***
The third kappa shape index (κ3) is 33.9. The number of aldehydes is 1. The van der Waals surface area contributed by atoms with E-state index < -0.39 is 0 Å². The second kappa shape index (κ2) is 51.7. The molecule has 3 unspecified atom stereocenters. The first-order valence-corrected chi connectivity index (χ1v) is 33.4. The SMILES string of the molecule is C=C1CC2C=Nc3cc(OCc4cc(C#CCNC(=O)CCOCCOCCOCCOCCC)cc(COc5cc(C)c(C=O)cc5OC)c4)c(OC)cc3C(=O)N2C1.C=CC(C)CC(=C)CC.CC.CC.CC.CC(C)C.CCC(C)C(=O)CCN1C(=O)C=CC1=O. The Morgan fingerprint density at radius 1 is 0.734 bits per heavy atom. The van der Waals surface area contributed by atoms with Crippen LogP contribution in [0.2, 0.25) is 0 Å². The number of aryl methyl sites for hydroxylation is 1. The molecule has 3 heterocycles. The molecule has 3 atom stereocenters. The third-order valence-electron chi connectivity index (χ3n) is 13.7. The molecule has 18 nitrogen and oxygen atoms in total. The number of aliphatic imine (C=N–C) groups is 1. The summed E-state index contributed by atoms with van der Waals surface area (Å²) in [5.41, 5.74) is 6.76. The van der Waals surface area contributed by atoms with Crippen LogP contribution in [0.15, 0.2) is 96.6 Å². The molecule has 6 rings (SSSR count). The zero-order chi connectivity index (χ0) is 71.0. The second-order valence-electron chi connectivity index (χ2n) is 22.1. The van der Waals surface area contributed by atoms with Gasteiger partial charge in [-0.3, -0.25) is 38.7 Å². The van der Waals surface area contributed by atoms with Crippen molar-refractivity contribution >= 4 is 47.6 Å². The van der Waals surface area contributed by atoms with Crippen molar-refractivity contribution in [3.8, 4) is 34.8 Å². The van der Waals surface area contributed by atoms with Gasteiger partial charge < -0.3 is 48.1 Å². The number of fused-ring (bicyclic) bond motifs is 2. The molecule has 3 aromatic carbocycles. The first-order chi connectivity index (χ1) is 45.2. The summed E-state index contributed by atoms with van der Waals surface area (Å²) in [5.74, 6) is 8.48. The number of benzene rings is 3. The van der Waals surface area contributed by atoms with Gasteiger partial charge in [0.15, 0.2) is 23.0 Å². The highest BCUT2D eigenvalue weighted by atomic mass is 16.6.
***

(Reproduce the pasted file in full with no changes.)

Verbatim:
The third kappa shape index (κ3) is 33.9. The number of aldehydes is 1. The van der Waals surface area contributed by atoms with E-state index < -0.39 is 0 Å². The second kappa shape index (κ2) is 51.7. The molecule has 3 unspecified atom stereocenters. The first-order valence-corrected chi connectivity index (χ1v) is 33.4. The SMILES string of the molecule is C=C1CC2C=Nc3cc(OCc4cc(C#CCNC(=O)CCOCCOCCOCCOCCC)cc(COc5cc(C)c(C=O)cc5OC)c4)c(OC)cc3C(=O)N2C1.C=CC(C)CC(=C)CC.CC.CC.CC.CC(C)C.CCC(C)C(=O)CCN1C(=O)C=CC1=O. The Morgan fingerprint density at radius 1 is 0.734 bits per heavy atom. The van der Waals surface area contributed by atoms with Crippen LogP contribution in [0.2, 0.25) is 0 Å². The number of aryl methyl sites for hydroxylation is 1. The molecule has 3 heterocycles. The molecule has 3 atom stereocenters. The third-order valence-electron chi connectivity index (χ3n) is 13.7. The molecule has 18 nitrogen and oxygen atoms in total. The number of aliphatic imine (C=N–C) groups is 1. The summed E-state index contributed by atoms with van der Waals surface area (Å²) in [5.41, 5.74) is 6.76. The van der Waals surface area contributed by atoms with Crippen LogP contribution in [0.15, 0.2) is 96.6 Å². The molecule has 6 rings (SSSR count). The zero-order chi connectivity index (χ0) is 71.0. The second-order valence-electron chi connectivity index (χ2n) is 22.1. The van der Waals surface area contributed by atoms with Gasteiger partial charge in [-0.3, -0.25) is 38.7 Å². The van der Waals surface area contributed by atoms with Crippen molar-refractivity contribution >= 4 is 47.6 Å². The van der Waals surface area contributed by atoms with Crippen molar-refractivity contribution in [3.8, 4) is 34.8 Å². The van der Waals surface area contributed by atoms with Gasteiger partial charge < -0.3 is 48.1 Å². The number of fused-ring (bicyclic) bond motifs is 2. The molecule has 3 aromatic carbocycles. The first-order chi connectivity index (χ1) is 45.2. The summed E-state index contributed by atoms with van der Waals surface area (Å²) in [5.74, 6) is 8.48. The number of benzene rings is 3. The van der Waals surface area contributed by atoms with Gasteiger partial charge in [0.15, 0.2) is 23.0 Å². The highest BCUT2D eigenvalue weighted by atomic mass is 16.6.